The following year Octavia brought from Italy several cohorts of cavalry to Greece to assist her husband, but at Athens she was told to proceed no further and remain there. Octavia understood completely what was afoot, and despite the personal hurt it caused her, nevertheless wrote to Antonius asking which of the many things she had with her should she bring to him. Anticipating her husband’s needs she was bringing clothing for his soldiers, pack animals, money and gifts for the officers and his friends, and in addition, 2,000 hand-picked, fully equipped men of the Praetorian Cohorts. Antonius’ political and romantic interests, however, now lay in Alexandria. A key financial backer of his wars was Queen Kleopatra of Egypt. He had met her for the first time in 47 BCE when Iulius Caesar backed her claim and, after the Alexandrine War, put the then 22-year-old woman on the throne. Caesar was famously seduced by her sensual charms and sharp intellect and she bore him a son she named Caesarion. In 41 BCE Antonius had summoned the queen to be with him at Tarsus. ‘And when she arrived,’ writes Plutarch, ‘he made her a present of no slight or insignificant addition to her dominions, namely, Phoenicia, Coele Syria, Cyprus, and a large part of Cilicia; and still further, the balsam-producing part of Iudaea, and all that part of Arabia Nabataea which slopes toward the outer sea’. He joined her in Egypt later that year. The two eloped and a romance blossomed between the couple – and soon there were children. Despite being married to Caesar’s own sister Octavia, Antonius proceeded to marry Kleopatra in 36 BCE. His reason for doing so was to legitimize his children by the queen, the twins Alexander Helios and Kleopatra Selene; but it seemed to some observers that he was creating a new, rival empire to Rome’s, encompassing Egypt, Asia, Greece and the Near East.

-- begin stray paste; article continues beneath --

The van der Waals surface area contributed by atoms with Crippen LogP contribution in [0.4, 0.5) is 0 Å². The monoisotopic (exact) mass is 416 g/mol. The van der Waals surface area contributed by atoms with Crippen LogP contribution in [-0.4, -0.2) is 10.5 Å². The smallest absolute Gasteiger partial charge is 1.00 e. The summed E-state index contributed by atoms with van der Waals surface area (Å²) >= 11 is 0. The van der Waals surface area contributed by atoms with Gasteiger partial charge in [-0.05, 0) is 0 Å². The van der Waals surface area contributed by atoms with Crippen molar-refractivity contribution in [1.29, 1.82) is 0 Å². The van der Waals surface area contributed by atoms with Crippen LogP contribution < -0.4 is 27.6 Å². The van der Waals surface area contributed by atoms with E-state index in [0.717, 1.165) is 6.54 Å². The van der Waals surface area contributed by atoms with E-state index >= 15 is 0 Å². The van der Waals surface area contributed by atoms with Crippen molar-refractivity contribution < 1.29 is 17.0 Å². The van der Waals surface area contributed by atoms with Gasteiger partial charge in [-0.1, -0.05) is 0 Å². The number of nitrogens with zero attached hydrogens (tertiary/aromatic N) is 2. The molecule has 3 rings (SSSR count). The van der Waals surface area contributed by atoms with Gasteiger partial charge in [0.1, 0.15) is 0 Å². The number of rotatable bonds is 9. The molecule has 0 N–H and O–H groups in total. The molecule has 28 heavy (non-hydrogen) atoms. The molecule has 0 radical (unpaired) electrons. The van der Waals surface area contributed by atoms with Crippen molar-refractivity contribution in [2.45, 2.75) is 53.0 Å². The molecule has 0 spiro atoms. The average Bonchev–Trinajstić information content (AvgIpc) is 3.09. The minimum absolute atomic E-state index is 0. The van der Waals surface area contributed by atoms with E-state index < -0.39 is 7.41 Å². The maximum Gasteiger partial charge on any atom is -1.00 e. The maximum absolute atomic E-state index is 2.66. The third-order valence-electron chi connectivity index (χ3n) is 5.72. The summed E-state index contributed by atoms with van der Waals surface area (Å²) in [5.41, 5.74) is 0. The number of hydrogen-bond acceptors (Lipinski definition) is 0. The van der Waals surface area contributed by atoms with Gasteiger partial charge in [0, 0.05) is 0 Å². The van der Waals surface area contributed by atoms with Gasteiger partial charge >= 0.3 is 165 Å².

Unfazed by his military setback, Antonius raised a new army. Failing to find willing Italian-born citizen recruits, he changed the enrollment rules, offering citizenship to any male willing to serve in his ranks and succeeded in creating five new legions. Antonius was elected consul with L. Scribonius Libo for 34 BCE, resigning it on the same day. He headed north and re-invaded Armenia as revenge for what he saw as Artavasdes’ treachery. Under the pretence of marching to war against Parthia, he arrived at the Armenian capital Artaxata and deposed the king. The Armenians resisted and elected the king’s son Artaxes. Antonius refused to accept the choice of new regent, arrested him and installed Artaxias, his half-brother, under the control of Canidius Cassius’ and a large contingent of Roman troops. Elated by his success, Antonius headed back to Alexandria where he celebrated a triumphal parade. It was the first to be held outside Rome and was seen by many at home as both against the laws of Romans and of Jove. Artavasdes and his family were among the trophies exhibited in the lavish spectacle in which Antonius dressed as Dionysos, wearing an ivy wreath upon his head, a gaudy saffron robe of gold and clasping a thyrsus (the sacred wand of the god) while Kleopatra accompanied him in the guise of Isis.